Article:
Very neat. And, although celestial photography won’t become a part of my skills in a hurry, it was nice to try.

Discoveries: World-Class Costume Embroidery by Michele Carragher

Arts & Crafts, Movies & TV

Costume hand embroiderer, illustrator and artist Michele Carragher has produced work for several historical or historically inspired tv series and movies, including the Elizabeth I miniseries, Stardust, Prince of Persia and Game of Thrones.

Carragher uses her experience in textile conservation and traditional embellishment techniques to combine various materials and styles from around the world into breathtaking garments. The workmanship is exceptional!

Michele Carragher Peaky Blinders Graces Evening Dress

Grace’s evening dress, ca. 1921; Peaky Blinders. Via Michele Carragher.

Michele Carragher Sansa Wedding Dress Detail9

Detail from Sansa’s wedding dress to Tyrion Lannister; Game of Thrones / HBO. Via Michele Carragher.

Michele Carragher Dragonscale Detail HowTo

Detail from Daenerys’s dragonscale dress; Game of Thrones / HBO. Via Michele Carragher.

Check her website for the image galleries – gorgeous, detailed, layered work in such a range of materials and techniques! Carragher has also included a short how-to for Daenerys’s dragonscale dress embellishments (picture above) that might be of interest for Game of Thrones cosplayers out there.

Highly recommended for costume enthusiasts!

Note: I wasn’t paid or perked to mention this; just passing along a good thing.

Wool on Wool with Medieval Motif

Arts & Crafts, Leveling Up

While pawing through my fabric bins in search of wool for another project, I came across an old embroidery that I’d forgotten about. I originally had a purpose for it, but my plans changed, and so the finished embroidery sat around for years.

The pattern is from 9th century metalwork, with an animal – dog, if I’d had to guess – framed by a triangle. I got it from Eva Wilson’s book Early Medieval Designs (in the British Museum Pattern Books series). I used blue wool yarn on mustard-y orange wool blend.

This embroidery project was a textile history nerdery win for me, because it was my first attempt at a historical design without a counted pattern (such as cross-stitch) or a pattern drawn on the fabric. I did measure and mark the corners for the triangular frame but eyeballed the rest.

In the spirit of celebrating your successes, I decided to frame the embroidery to hang somewhere in the house rather than keep it hidden.

I don’t remember why I chose complementary colors for the work; I guess that’s what I had available at the time. The effect is a little jarring, though, which is why I chose a neutral, naturally light-colored wood frame. The two-layered mat has a narrow navy accent on the inside, which goes with the blue yarn very well.

Looking good. 🙂 I still need to decide where exactly I want it.

Creativity Is: Recreating an Ancient Story in a 21st Century Form

Arts & Crafts, Fabrics & Materials, Geek out!, Thumbs Up

There are many definitions of creativity. Despite the differences, most include originality or novelty and imagination, and the creation of something new. Sometimes you take something really old and give it a completely new form, as is the case with this massive Odyssey LEGO build by VirtuaLUG.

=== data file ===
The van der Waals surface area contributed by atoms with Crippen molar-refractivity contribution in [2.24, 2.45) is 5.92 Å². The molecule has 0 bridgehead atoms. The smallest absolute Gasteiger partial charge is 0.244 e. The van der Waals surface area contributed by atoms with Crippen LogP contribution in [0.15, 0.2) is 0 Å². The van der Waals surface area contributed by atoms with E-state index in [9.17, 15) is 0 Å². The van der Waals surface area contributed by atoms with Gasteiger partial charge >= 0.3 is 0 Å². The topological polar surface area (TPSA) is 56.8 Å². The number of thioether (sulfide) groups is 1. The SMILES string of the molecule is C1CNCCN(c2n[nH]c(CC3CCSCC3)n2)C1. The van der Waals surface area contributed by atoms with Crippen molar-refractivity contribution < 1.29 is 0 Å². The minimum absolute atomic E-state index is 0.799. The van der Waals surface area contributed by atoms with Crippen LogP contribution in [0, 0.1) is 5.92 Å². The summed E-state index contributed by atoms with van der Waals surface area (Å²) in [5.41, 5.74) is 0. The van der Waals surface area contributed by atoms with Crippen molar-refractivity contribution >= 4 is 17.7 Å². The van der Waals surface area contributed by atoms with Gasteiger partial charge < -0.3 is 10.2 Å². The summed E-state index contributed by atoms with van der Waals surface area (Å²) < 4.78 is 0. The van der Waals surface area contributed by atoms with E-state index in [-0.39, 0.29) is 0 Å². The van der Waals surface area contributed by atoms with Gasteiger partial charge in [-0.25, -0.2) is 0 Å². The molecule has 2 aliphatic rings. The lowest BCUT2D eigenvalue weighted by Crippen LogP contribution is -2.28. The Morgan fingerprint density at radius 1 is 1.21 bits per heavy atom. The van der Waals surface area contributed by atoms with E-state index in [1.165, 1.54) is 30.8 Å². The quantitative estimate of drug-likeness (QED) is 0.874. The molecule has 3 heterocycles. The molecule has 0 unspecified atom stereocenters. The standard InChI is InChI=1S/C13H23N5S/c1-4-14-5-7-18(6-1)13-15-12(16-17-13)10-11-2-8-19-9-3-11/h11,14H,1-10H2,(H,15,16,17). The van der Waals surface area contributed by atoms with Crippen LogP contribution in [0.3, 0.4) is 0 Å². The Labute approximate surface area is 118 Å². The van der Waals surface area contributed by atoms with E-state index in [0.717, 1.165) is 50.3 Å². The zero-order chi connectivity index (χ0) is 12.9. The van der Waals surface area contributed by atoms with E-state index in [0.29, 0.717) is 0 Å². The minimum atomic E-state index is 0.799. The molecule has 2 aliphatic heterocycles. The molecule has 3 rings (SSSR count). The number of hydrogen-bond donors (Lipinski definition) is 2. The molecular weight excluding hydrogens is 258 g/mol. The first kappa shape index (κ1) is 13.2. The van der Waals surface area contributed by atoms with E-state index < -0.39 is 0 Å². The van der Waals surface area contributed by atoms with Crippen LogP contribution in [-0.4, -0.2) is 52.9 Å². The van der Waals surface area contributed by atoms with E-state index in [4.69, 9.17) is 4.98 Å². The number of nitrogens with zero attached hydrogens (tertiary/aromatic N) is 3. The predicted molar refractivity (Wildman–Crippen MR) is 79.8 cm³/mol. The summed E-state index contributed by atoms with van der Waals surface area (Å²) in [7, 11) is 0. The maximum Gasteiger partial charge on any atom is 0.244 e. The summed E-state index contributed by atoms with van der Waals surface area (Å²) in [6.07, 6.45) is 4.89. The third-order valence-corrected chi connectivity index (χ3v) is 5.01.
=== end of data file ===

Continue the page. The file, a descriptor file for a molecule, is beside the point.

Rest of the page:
Millie McKenzie VirtuaLUG's Odyssey

VirtuaLUG’s Odyssey display, Brickworld 2014; image by Millie McKenzie.

A group of LEGO enthusiasts took Homer’s epic poem The Odyssey and recreated a number of scenes. Wow! Browsing through the photo set on The Brothers Brick site, I was struck by Millie McKenzie‘s version of Circe’s Island in particular.

 

Millie McKenzie Circes Island

Circe’s Island by Millie McKenzie.

The reliefs and exterior moldings on the building are fantastic. I also took a look at McKenzie’s Flickr photos and found even more of her projects. She created more environments from Circe’s Island than shown in the collected Odyssey build, including the scene where Circe turned Odysseus’ men into pigs:

 

Millie McKenzie Oysseus Men Are Pigs

Men Are Pigs! by Millie McKenzie.

There are more of the skillfully made moldings in this build, and pillars and alcoves, but I’m especially impressed by the rounded roof tiles with the color variations. Very clever and evocative. And I just love the floor mosaics!

Homer isn’t the only topic for McKenzie, though. This version of musician Max Rebo from Return of the Jedi is the best!

Millie McKenzie Max Rebo

Max Rebo by Millie McKenzie.

McKenzie also has an intricate version of the Munchkinland / yellow brick road and many, many others. I definitely recommend visiting her Flickr stream!

 

Colors: The Story of the PGH Logo

Behind the Scenes, Colors, Design & Designers

I was asked what the Playfully Grownup logo is and where it comes from. I’ll give you two answers: a short and a long one.

Short answer:

I created it on the basis of a piece of historical embroidery from Finland. It’s meant to evoke a window or a house and to appear in multiples with a rainbow-like effect rippling through the squares. The different colors refer to inclusiveness and human diversity, both physically, mentally and culturally.

Long answer:

I created the logo on the basis of a piece of historical embroidery from Finland. When I was brainstorming the logo, I looked at everything I could think of. For a while, I was working on a pattern I got from photographing a print fabric, cropping a section and re-coloring it in various ways. In the end I wasn’t very taken with it, so out it went. Not to mention the potential copyright issues – this fabric was still in production a year or two ago, and even if my usage might be considered de minimis *and* transformational, it was a can of worms I didn’t want to open.

I was also inspired to look at my old textile history files. I got into textile history originally through the Society of Creative Anachronism (SCA) and live action role-play (LARPing), but I also chose topics related to textile history in my formal studies. One of my minors at the university was Finnish and comparative ethnology. In addition to barn type distributions, oven types vis-a-vis food traditions, wooing customs, informant interview techniques and whatnot, I read on Finnish folk costumes and traditional Finnish hand sewing techniques and materials. (Come to think of it, so much of my textile history reading was outside school. I really should have been smarter and found a way to get credit for it!)